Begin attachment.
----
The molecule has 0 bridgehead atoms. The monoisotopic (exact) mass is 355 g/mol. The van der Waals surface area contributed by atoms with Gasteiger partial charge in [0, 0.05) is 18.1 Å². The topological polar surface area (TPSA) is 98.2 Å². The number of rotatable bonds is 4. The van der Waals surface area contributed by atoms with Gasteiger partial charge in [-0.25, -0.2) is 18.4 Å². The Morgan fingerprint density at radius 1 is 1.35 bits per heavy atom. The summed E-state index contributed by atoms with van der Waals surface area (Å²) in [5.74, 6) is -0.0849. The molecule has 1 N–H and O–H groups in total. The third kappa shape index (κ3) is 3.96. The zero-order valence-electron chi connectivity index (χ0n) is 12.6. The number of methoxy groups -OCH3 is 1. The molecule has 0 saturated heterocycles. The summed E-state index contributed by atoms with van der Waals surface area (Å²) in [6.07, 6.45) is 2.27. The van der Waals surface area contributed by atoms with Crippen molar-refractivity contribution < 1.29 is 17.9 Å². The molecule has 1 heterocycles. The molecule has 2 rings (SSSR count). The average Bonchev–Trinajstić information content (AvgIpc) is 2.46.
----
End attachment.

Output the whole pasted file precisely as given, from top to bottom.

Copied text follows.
The molecule has 0 bridgehead atoms. The monoisotopic (exact) mass is 355 g/mol. The van der Waals surface area contributed by atoms with Gasteiger partial charge in [0, 0.05) is 18.1 Å². The topological polar surface area (TPSA) is 98.2 Å². The number of rotatable bonds is 4. The van der Waals surface area contributed by atoms with Gasteiger partial charge in [-0.25, -0.2) is 18.4 Å². The Morgan fingerprint density at radius 1 is 1.35 bits per heavy atom. The summed E-state index contributed by atoms with van der Waals surface area (Å²) in [5.74, 6) is -0.0849. The molecule has 1 N–H and O–H groups in total. The third kappa shape index (κ3) is 3.96. The zero-order valence-electron chi connectivity index (χ0n) is 12.6. The number of methoxy groups -OCH3 is 1. The molecule has 0 saturated heterocycles. The summed E-state index contributed by atoms with van der Waals surface area (Å²) in [6.07, 6.45) is 2.27. The van der Waals surface area contributed by atoms with Crippen molar-refractivity contribution < 1.29 is 17.9 Å². The molecule has 1 heterocycles. The molecule has 2 rings (SSSR count). The average Bonchev–Trinajstić information content (AvgIpc) is 2.46.